Ambulatory ECG – Holter monitoring
Usual ECG (electrocardiogram) is recorded over a short period of time, typically within one minute. Certain abnormalities which can be detected by ECG may not occur during the short period of recording. Heart rhythm disorders which are intermittent, may not be recorded on the clinic ECG. Some ECG changes may occur only during certain activities. These can never be recorded in an ECG taken while lying down in the ECG room. The solution to record these is an ambulatory ECG or Holter monitoring. Holter monitors were huge devices earlier, almost to be carried in rucksack! But with advancement of micro-electronics, they are just the size of a mobile phone. The recorders can be kept in a belt pouch and leads can be attached over the chest. Number of electrodes depends on how many channels of ECG you need to record. Most recorders have a battery life of 24 to 48 hours of recording and a still higher standby time available for downloading the data to a Holter analyzer. Holter analyzer is a computer with an appropriate software application to which Holter data is downloaded for analysis. Automatic printouts are available after the analysis. The medical technician who analyzes it can review the representative ECGs for each abnormality and verify accuracy, to avoid false reporting by the software. Supervising physician can also oversee the technician’s report.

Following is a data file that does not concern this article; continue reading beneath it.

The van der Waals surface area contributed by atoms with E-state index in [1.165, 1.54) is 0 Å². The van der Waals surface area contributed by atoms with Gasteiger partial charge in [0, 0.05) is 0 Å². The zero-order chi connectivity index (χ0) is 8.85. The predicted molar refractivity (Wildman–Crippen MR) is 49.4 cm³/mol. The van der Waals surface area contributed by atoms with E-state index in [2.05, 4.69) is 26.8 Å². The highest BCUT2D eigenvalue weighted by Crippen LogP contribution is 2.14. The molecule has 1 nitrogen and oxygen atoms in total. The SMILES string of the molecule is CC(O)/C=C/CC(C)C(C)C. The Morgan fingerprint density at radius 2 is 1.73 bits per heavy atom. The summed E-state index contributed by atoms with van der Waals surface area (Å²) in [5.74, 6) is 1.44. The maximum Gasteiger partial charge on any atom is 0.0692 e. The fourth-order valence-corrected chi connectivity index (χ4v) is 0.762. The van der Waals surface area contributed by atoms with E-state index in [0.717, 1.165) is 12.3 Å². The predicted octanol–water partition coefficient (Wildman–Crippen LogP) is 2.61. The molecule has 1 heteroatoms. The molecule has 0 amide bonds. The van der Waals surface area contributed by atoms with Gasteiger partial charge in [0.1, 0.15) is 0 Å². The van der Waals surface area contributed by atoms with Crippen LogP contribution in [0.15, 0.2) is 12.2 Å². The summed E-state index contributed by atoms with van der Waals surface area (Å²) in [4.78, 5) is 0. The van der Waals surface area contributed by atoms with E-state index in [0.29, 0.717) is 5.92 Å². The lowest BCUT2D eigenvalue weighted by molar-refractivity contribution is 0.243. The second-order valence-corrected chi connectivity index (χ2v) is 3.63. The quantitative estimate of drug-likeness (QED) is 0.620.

Who needs a Holter?
As it is already discussed, it is those who have intermittent heart rhythm disorders who benefit from Holter. Those with palpitation, dizziness or blackouts may benefit from ambulatory ECG monitoring. Stroke patients who are suspected to have a rhythm disorder known as atrial fibrillation (AF) also benefit from ambulatory ECG monitoring. Documentation of AF can be done by automatic analysis supplemented by manual inspection of the tracings. Those with AF will benefit from medications which prevent blood clotting (anticoagulants).
How can you correlate symptoms with the abnormalities on Holter?
Holter monitors have event marker buttons which the user presses when there is any symptom. This marking is available on the tracing during review so that exact correlation with symptom is possible. Keeping a diary of activities during the recording period is useful to find out the correlation between activities of daily life and the abnormalities if any.
What if Holter does not pick up any abnormality?
Either you repeat it on another day or longer term event monitors can be used. Event monitors do not record the whole ECG data, but keeps on monitoring and storing in a temporary memory. When ever a significant event is detected or the user presses the event marker button, data preceding the event as well as a short period of forward recording goes into a permanent memory, which can be retrieved during analysis. Event monitors can be used typically for one week to three months. Event monitors are also called external loop recorders. Still longer periods lasting up to 3 years is possible with implantable loop recorders.